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Spinal Anatomy

Spinal Anatomy Terms and Definitions

The front portion of the body. Often used to indicate a structure’s position in relation to another structure.
The fusion of bones across a joint, resulting in limited movement. It may occur spontaneously or result from a surgical procedure, such as spinal fusion.
Any disease or disorder of the joint.
The topmost vertebra (C1). Named after Atlas of Greek mythology, the atlas vertebra supports the head and forms the joint between the skull and the spine.
The second cervical vertebra (C2). With the atlas vertebra (C1), it forms the atlanto-axial joint, which allows the head to turn.
The solid central part of the vertebrae to which the arches and processes are attached.
Cervical Spine
The neck region of the spine containing the first seven vertebrae, referred to as C1, C2, C3, C4 & C5
The region of the spine below the sacrum. It is the triangular bone commonly called the tailbone.
Disc (Intervertebral)
The tough, elastic structure between the bodies of spinal vertebrae. Each intervertebral disc forms a fibrocartilaginous joint to allow slight movement of the vertebrae, acts as a ligament to hold vertebrae together, and serves as a shock absorber for the spine.
Positioned away from the center of the body.
A posterior structure of a vertebra that articulates with a facet of another vertebra to form a facet joint, allowing motion in the spinal column. Each vertebra has two superior and two inferior facets.
A natural opening or passage in bone.
Iliac Bone
The part of the pelvic bone situated above the hip joint. Autogenous bone grafts are frequently obtained from iliac bone.
Iliac Crest
The large, superior portion of the ilium, or pelvic bone, that forms the hip bone.
The uppermost and largest part of the hip bone. Divisible into two parts – the body and the wing.
Situated below or directed downward.
Intervertebral Foramen
A foramen between two spinal vertebrae. Cervical, thoracic, and lumbar vertebrae all have intervertebral foramina
The junction or articulation of two or more bones that allows movement between the bones.
Plates of bone that form the posterior walls of each vertebra, enclosing the spinal cord. Each vertebrae has two laminae.
Positioned away from the midline of the body.
A band of flexible, fibrous connective tissue that is attached at the end of a bone near a joint. Ligaments attach bones to one another, provide stability of a joint, and prevent or limit some joint motion.
The lower part of the spine between the thoracic region and the sacrum. The lumbar spine consists of five vertebrae, referred to as L1, L2, L3, L4 & L5.
Situated toward the midline of the body.
Nerve Root
The bony arch that surrounds the spinal cord on the posterior aspect of a vertebra. Also referred to as the vertebral arch.
Nucleus Pulposus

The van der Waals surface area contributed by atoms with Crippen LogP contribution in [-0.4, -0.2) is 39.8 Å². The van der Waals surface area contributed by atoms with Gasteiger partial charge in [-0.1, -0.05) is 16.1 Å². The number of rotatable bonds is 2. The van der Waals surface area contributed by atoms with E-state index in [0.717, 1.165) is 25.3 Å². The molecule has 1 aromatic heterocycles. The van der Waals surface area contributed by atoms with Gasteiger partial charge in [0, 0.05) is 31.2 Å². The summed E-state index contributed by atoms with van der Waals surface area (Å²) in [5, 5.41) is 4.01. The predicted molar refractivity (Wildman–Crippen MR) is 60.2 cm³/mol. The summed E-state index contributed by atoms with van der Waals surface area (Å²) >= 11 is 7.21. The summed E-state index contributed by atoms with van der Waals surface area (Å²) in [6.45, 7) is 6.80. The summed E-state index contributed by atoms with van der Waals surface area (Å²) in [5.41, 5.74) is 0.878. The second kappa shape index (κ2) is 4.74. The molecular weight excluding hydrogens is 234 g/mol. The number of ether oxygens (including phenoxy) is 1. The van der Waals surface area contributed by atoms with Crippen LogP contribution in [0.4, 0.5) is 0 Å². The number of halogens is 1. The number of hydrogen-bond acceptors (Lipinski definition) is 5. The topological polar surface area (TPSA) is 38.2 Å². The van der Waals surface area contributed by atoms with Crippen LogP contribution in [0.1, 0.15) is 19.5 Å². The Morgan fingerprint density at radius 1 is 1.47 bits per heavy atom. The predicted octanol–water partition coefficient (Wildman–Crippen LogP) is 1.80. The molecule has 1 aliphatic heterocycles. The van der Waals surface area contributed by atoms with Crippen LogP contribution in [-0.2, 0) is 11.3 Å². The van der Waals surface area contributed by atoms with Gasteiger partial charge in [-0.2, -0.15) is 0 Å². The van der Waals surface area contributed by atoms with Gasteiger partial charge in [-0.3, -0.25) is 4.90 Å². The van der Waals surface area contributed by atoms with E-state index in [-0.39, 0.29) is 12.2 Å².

The semi–gelatinous tissue in the center of an intervertebral disc. It is surrounded and contained by the annulus fibrosus which prevents this material from protruding outside the disc space.
The thick process that extend from each side of vertebral body to help form the neural arch. Each vertebra has two pedicles that connect the lamina with the vertebral body.
A fibrous membrane covering the surface of all bones except at the joints of long bones. For children, periosteum is involved in forming new bone and molding the shape of bone. In adults, periosteum forms new bone following injury or infection.
Positioned or situated behind a structure, i.e., relating to the back side of the human body.
An artificial body part. Also used to describe some of the implants used in the body as replacement devices.
Nearest the midline of the body.
A part of the spine that is also part of the pelvis. It consists of five fused vertebrae that have no intervertebral discs. The sacrum articulates with the ilia at the sacroiliac joints and articulates with the lumbar spine at the lumbosacral joint.
Spinal Disc
See Disc (Intervertebral)
Spinal Column
See Spine.
Spinal Canal
The bony channel formed by the intravertebral foramen, contains the spinal cord and nerve roots.
Spinal Cord
The longitudinal cord of nerve tissue enclosed in the spinal canal. It serves as a pathway for nervous impulses to and from the brain, and as a center for carrying out and coordinating many reflex actions independently of the brain.
The flexible bone column extending from the base of the skull to the tailbone. It is made up of 33 vertebrae. The first 24 vertebrae are separated by intervertebral discs and held together by ligaments and muscles. Five vertebrae are fused together to form the sacrum and 4 vertebrae are fused together to form the coccyx. The spine is also referred to as the vertebral column, spinal column, or backbone.
Situated above or directed upward toward the head.
A fibrous band of tissue composed mainly of collagen that connects muscle to bone.
The region of the spine that is located between the cervical and lumbar vertebrae, i.e., the chest and mid-back area. It consists of 12 vertebrae that serve as attachment points for the ribs.
Each of the 33 small bones forming the spinal column. A cervical, thoracic, or lumbar vertebra has a cylindrically–shaped body anteriorly and a neural arch posteriorly that protects the spinal cord. The plural of vertebra is vertebrae.
Vertebral End–Plates
The superior and inferior plates of cortical bone of the vertebral body adjacent to the intervertebral disc.
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